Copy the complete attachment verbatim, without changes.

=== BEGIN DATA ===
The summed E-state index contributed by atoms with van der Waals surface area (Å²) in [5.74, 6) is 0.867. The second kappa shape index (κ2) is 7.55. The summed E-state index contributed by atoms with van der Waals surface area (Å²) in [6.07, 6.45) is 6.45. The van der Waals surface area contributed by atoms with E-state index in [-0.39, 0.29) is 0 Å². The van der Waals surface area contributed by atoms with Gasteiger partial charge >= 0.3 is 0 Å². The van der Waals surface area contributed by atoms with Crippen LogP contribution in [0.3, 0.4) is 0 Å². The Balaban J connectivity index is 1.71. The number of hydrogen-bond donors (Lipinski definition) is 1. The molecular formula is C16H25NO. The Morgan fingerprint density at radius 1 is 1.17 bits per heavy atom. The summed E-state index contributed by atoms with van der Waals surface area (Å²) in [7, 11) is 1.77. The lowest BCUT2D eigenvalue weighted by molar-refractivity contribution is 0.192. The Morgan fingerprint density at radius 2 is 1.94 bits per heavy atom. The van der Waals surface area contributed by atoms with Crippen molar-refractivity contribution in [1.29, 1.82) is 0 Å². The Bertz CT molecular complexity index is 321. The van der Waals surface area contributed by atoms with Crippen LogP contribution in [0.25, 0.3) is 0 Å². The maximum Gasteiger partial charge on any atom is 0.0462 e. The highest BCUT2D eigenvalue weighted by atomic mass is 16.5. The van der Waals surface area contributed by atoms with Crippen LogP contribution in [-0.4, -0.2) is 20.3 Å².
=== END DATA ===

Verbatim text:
The summed E-state index contributed by atoms with van der Waals surface area (Å²) in [5.74, 6) is 0.867. The second kappa shape index (κ2) is 7.55. The summed E-state index contributed by atoms with van der Waals surface area (Å²) in [6.07, 6.45) is 6.45. The van der Waals surface area contributed by atoms with E-state index in [-0.39, 0.29) is 0 Å². The van der Waals surface area contributed by atoms with Gasteiger partial charge >= 0.3 is 0 Å². The van der Waals surface area contributed by atoms with Crippen LogP contribution in [0.3, 0.4) is 0 Å². The Balaban J connectivity index is 1.71. The number of hydrogen-bond donors (Lipinski definition) is 1. The molecular formula is C16H25NO. The Morgan fingerprint density at radius 1 is 1.17 bits per heavy atom. The summed E-state index contributed by atoms with van der Waals surface area (Å²) in [7, 11) is 1.77. The lowest BCUT2D eigenvalue weighted by molar-refractivity contribution is 0.192. The Morgan fingerprint density at radius 2 is 1.94 bits per heavy atom. The van der Waals surface area contributed by atoms with Crippen molar-refractivity contribution in [1.29, 1.82) is 0 Å². The Bertz CT molecular complexity index is 321. The van der Waals surface area contributed by atoms with Crippen LogP contribution in [0.25, 0.3) is 0 Å². The maximum Gasteiger partial charge on any atom is 0.0462 e. The highest BCUT2D eigenvalue weighted by atomic mass is 16.5. The van der Waals surface area contributed by atoms with Crippen LogP contribution in [-0.4, -0.2) is 20.3 Å².